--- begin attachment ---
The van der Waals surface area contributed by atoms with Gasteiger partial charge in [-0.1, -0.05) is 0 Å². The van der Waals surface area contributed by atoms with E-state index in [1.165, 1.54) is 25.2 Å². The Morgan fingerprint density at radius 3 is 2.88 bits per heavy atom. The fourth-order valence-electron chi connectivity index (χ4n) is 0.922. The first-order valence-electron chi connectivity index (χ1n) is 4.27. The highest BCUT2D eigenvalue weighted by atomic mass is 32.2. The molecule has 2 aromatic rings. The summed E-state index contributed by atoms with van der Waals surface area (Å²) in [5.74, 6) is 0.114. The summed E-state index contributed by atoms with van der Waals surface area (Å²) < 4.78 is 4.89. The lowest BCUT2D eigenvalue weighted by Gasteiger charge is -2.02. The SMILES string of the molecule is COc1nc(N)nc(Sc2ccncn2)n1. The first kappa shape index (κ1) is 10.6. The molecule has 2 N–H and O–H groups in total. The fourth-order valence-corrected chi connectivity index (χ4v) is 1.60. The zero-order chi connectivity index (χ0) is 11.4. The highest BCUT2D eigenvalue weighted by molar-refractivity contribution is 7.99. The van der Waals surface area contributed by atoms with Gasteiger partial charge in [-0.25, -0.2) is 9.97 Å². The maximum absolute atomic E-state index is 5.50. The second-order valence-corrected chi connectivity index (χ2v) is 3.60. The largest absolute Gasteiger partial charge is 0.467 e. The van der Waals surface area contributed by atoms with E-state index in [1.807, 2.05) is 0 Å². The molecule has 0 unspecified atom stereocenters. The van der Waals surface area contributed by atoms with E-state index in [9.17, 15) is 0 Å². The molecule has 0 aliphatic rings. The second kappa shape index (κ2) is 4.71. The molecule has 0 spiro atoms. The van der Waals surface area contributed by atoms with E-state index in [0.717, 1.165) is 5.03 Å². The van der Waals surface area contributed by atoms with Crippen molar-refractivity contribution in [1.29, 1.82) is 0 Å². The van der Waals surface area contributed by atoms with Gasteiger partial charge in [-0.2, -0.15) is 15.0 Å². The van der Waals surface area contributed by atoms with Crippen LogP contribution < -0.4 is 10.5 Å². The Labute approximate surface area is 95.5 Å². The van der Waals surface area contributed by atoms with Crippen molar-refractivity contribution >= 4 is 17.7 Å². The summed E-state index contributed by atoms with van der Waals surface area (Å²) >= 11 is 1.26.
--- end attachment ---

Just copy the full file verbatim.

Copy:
The van der Waals surface area contributed by atoms with Gasteiger partial charge in [-0.1, -0.05) is 0 Å². The van der Waals surface area contributed by atoms with E-state index in [1.165, 1.54) is 25.2 Å². The Morgan fingerprint density at radius 3 is 2.88 bits per heavy atom. The fourth-order valence-electron chi connectivity index (χ4n) is 0.922. The first-order valence-electron chi connectivity index (χ1n) is 4.27. The highest BCUT2D eigenvalue weighted by atomic mass is 32.2. The molecule has 2 aromatic rings. The summed E-state index contributed by atoms with van der Waals surface area (Å²) in [5.74, 6) is 0.114. The summed E-state index contributed by atoms with van der Waals surface area (Å²) < 4.78 is 4.89. The lowest BCUT2D eigenvalue weighted by Gasteiger charge is -2.02. The SMILES string of the molecule is COc1nc(N)nc(Sc2ccncn2)n1. The first kappa shape index (κ1) is 10.6. The molecule has 2 N–H and O–H groups in total. The fourth-order valence-corrected chi connectivity index (χ4v) is 1.60. The zero-order chi connectivity index (χ0) is 11.4. The highest BCUT2D eigenvalue weighted by molar-refractivity contribution is 7.99. The van der Waals surface area contributed by atoms with Gasteiger partial charge in [-0.25, -0.2) is 9.97 Å². The maximum absolute atomic E-state index is 5.50. The second-order valence-corrected chi connectivity index (χ2v) is 3.60. The largest absolute Gasteiger partial charge is 0.467 e. The van der Waals surface area contributed by atoms with E-state index in [1.807, 2.05) is 0 Å². The molecule has 0 unspecified atom stereocenters. The van der Waals surface area contributed by atoms with E-state index in [9.17, 15) is 0 Å². The molecule has 0 aliphatic rings. The second kappa shape index (κ2) is 4.71. The molecule has 0 spiro atoms. The van der Waals surface area contributed by atoms with E-state index in [0.717, 1.165) is 5.03 Å². The van der Waals surface area contributed by atoms with Crippen molar-refractivity contribution in [1.29, 1.82) is 0 Å². The van der Waals surface area contributed by atoms with Gasteiger partial charge in [-0.2, -0.15) is 15.0 Å². The van der Waals surface area contributed by atoms with Crippen LogP contribution < -0.4 is 10.5 Å². The Labute approximate surface area is 95.5 Å². The van der Waals surface area contributed by atoms with Crippen molar-refractivity contribution >= 4 is 17.7 Å². The summed E-state index contributed by atoms with van der Waals surface area (Å²) >= 11 is 1.26.